This is NE’s response to my FoI/EIR request of 10 March.
The answer to Qu4a confirms the ongoing scale of the burning of blanket bog in the English uplands and the fact that it has been consented by NE.
The answer to Qu 5 seems rather evasive to me.
Qu10 – that’s a lot of our money. Pity we aren’t getting all of the damage restored for our investment according to the answer to Qu3.
Dear Mr Avery
Access to Information Request – Request no 2412
Thank you for your request for information on Walshaw and burning on blanket bogs, which we received on 10 March 2014. Your request has been considered under the Environmental Information Regulations 2004 (EIRs).
You asked the following questions:
1. How many times, and on what dates, have senior NE staff met Richard Bannister since the collapse of the Walshaw Moor Estate court case?
Andrew Wood, Executive Director – Science, Evidence and Advice is the only senior member of Natural England staff that has met with Mr Bannister. They have met four times since the since voluntary settlement was achieved with the Estate.
• 26 April 2012
• 29 October 2012
• 22 April 2013
• 24 February 2014
2. How many visits have NE staff made to Walshaw Moor since the collapse of the court case in order to inspect the site and assess whether damage is being restored or whether further damage has occurred?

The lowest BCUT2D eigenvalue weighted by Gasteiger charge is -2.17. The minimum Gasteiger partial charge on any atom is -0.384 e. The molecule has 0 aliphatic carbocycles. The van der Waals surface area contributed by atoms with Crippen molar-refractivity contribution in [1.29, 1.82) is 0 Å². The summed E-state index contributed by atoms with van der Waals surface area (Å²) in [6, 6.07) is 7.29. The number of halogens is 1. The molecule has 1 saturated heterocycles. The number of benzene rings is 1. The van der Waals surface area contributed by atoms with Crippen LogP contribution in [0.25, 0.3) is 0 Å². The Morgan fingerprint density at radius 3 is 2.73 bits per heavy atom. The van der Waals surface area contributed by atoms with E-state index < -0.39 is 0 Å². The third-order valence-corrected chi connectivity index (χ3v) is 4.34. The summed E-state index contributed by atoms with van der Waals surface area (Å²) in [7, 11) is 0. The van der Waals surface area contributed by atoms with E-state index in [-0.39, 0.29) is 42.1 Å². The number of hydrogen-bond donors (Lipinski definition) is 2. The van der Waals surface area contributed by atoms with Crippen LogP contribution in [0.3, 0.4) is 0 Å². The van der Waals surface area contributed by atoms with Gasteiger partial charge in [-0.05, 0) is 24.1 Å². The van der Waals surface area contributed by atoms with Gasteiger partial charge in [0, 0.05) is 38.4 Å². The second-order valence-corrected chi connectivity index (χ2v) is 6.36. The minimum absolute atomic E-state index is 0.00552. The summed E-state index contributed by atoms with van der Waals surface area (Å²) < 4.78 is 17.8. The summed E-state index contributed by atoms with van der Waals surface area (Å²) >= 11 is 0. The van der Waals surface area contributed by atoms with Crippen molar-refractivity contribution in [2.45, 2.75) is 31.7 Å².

Natural England and its contractors have visited 20 times since the voluntary settlement was achieved with the Estate, to conduct condition assessments.
3. Is it true that the damage caused to the South Pennines Moors SAC at Walshaw Moor by drainage, car parks, tracks, grouse butts and ponds will not be restored? If so, why not?
Walshaw Moor Estate have not been required to remove any existing infrastructure or conduct any restoration, the achievement of a management agreement on a voluntary basis with Walshaw Moor Estate, is considered (and, at the time the management agreement was entered into) to be a more favourable outcome for the conservation of the site than the pursuit of the criminal proceedings. You will be aware that to secure restoration through the courts under the Wildlife and Countryside Act there has to first be a successful conviction but even then restoration does not automatically follow, it is at the courts discretion whether a restoration order will be granted.
4a. Can NE confirm that there are around 127 further consents which allow burning of blanket bogs in the English uplands?
As of October 2013 there are 132 burning consents on blanket bogs. However, there may be a number of other consents that are temporarily superseded by other agreements eg Environmental Stewardship, but we don’t hold a central record of these.
4b. If so, what steps will NE take to ensure that blanket bogs are protected from damage from burning?
Natural England has already undertaken a review of Uplands evidence and published the results, http://www.naturalengland.org.uk/ourwork/uplands/default.aspx. One of the 5 topics covered by the review was the effects of managed burning on upland peatland biodiversity, carbon and water. The output from the review is assisting us with developing the management advice we provide to our customers. In respect of burning in the uplands Natural England is developing revised guidance which will shape the future protection of peatland.